In February of this year I had “A Perfect Moment”. I was at the The Getty Villa in Los Angeles, eating a plate of figs and cheese while drinking a glass of chardonnay. The breeze was soft, the company excellent and the view sublime. All of my senses were fulfilled. But what pushed the day to “perfect” status was the opportunity to see a tiny sliver of papyrus, a bit over 2,000 years old, which held a fragment of Homer’s The Odyssey. See, I’d just undertaken a year-long read-along of The Odyssey and while I may be a book or two behind at this point, it’s been a fabulous experience. I don’t think I’ve done a close reading of a text since college so to be forced to slow down, to give the words time to sink into my bones and let the story that has been such a bedrock of western literary experiences wash over me has been a luxury.
It certainly hasn’t hurt that I chose to read Robert Fagles' translation, selected because it purported to give us a bit more domestic detail along with all the clashing armor. While there has been some criticism of Fagles’ trading authenticity for readability, there is no denying the language is sensuous and beautiful.
So, what is it about that tiny sliver of parchment that still transfixes us centuries later? Nothing really. Despite its age and rarity it’s just the medium for the real treasure: the story. And what a story – it’s been told and retold so often that it’s become a part of us. Over the years we’ve picked it apart, rebuilt it and, at times, turned it into something new. It is a story that speaks to our soul.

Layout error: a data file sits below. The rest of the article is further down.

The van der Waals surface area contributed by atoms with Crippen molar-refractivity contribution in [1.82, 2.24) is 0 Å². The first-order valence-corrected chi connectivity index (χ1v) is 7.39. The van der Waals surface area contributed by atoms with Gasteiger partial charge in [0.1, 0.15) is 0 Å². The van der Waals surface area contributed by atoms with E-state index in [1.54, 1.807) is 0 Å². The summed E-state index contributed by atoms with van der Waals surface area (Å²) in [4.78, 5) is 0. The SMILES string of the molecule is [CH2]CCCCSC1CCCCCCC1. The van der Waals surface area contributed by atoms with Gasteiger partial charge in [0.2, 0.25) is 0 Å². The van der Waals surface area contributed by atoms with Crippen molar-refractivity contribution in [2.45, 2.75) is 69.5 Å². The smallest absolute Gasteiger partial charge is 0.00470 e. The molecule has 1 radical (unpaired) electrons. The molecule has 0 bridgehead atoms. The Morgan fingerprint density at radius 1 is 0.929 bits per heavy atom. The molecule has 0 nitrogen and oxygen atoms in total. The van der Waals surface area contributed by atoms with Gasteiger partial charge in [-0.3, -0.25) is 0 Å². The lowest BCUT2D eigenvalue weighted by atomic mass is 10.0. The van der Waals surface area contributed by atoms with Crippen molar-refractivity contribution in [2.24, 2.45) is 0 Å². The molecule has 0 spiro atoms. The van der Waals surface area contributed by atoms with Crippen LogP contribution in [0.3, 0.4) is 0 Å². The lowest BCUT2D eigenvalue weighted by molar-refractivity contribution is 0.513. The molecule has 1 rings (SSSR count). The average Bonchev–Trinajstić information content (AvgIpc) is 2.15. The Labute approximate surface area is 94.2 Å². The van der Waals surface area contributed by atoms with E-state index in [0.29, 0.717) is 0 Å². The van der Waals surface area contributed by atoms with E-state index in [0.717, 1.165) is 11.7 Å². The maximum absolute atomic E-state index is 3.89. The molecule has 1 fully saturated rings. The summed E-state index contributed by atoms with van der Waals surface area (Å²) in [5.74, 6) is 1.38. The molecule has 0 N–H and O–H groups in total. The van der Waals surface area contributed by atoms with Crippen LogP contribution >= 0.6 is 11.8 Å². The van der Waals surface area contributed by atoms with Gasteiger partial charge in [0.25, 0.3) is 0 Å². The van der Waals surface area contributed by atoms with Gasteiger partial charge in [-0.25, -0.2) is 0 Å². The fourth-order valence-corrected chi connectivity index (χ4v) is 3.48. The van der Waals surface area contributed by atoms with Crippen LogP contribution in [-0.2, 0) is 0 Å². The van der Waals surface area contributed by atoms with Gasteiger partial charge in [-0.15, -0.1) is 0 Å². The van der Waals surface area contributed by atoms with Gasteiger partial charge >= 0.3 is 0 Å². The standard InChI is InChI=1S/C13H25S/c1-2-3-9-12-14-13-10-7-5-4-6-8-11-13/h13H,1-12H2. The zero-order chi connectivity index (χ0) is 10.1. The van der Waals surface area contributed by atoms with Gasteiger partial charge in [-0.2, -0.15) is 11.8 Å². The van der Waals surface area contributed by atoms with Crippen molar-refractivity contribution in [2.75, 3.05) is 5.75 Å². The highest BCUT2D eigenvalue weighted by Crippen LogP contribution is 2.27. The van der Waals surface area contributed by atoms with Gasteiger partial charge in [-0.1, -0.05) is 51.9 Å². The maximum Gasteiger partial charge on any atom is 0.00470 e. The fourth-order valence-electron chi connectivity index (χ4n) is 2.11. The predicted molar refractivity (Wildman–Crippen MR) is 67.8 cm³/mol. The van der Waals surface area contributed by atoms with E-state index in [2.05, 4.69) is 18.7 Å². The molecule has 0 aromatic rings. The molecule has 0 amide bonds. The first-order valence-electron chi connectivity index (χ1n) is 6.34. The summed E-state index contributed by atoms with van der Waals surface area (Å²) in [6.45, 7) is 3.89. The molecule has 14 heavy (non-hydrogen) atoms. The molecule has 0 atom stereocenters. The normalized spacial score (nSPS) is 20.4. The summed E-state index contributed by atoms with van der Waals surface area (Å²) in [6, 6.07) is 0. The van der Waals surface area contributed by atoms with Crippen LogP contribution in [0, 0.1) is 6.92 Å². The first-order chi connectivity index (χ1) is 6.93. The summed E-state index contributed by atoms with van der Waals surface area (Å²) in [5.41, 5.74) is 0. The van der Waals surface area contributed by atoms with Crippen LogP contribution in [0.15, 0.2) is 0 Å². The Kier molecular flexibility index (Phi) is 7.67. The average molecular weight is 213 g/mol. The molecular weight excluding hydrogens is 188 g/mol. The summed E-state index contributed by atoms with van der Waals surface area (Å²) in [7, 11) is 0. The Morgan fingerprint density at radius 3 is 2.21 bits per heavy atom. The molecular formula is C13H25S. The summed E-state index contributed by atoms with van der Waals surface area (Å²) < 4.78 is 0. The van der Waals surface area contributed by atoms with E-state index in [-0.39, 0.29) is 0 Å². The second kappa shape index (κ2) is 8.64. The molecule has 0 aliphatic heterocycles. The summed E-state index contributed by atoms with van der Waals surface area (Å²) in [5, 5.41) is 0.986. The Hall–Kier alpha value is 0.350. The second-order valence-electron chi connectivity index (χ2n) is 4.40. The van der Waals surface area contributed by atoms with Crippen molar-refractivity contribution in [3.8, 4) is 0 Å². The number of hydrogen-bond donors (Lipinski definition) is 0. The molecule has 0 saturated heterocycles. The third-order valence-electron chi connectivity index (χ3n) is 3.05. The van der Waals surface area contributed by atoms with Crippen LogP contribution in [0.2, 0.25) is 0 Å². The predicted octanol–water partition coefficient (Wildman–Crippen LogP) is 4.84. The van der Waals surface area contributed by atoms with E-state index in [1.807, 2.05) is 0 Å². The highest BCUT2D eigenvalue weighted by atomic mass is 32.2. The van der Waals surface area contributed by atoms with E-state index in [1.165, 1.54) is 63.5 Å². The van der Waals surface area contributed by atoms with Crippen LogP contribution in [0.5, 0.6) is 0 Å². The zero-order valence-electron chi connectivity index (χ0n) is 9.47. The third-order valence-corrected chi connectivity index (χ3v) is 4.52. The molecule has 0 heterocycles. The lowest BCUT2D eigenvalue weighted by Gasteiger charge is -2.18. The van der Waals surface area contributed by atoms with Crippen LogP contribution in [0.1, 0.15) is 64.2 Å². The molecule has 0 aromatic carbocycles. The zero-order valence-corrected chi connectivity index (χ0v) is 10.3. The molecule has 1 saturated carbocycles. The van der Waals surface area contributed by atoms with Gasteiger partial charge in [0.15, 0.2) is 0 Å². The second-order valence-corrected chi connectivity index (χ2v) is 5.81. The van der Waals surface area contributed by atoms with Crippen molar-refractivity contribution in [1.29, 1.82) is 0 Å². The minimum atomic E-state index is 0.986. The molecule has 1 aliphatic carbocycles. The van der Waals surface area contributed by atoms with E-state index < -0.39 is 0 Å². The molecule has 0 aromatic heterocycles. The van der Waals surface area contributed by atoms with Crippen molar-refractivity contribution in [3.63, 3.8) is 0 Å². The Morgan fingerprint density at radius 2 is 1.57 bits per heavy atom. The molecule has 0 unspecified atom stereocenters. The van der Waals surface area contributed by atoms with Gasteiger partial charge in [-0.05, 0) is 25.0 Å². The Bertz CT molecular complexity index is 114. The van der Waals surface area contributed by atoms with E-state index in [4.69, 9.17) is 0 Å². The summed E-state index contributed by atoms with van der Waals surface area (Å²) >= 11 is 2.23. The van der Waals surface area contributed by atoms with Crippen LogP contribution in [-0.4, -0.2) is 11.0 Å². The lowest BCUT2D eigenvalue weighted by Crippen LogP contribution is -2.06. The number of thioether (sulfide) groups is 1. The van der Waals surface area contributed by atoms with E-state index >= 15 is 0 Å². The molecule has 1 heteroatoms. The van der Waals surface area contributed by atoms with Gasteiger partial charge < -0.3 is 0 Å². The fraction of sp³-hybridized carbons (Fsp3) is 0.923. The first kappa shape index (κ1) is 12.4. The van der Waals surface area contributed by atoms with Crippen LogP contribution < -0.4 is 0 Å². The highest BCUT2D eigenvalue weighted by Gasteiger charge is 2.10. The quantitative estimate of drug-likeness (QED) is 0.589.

That is what a good story does.
Of course The Odyssey is “literature” and given the reverence and awe that “literature” deems its due. But the story started out as merely a cracking good tale filled with adventure, loss and love, told by storytellers to captivated audiences. It was the Lost or Downton Abbey or Doctor Who of its time. It didn’t become “literature” until much later.
I guess the lesson to be learned from that tiny slip of papyrus is that the medium is irrelevant. A good story is a good story whether it is delivered to us via paper, film or the internet. It has a power over us that cannot be contained by its delivery system and whose merits are earned by the emotions it generates.
And that is, pretty much, the definition of perfect.
P.S. If you really want a perfect example of the power of story, check out Chicks Dig Comics edited by my fabulous Whedonistas co-editor Lynne M. Thomas and Sigrid Ellis. These amazing essays by women artists and writers will challenge you to re-examine the powerful story-telling medium of comics.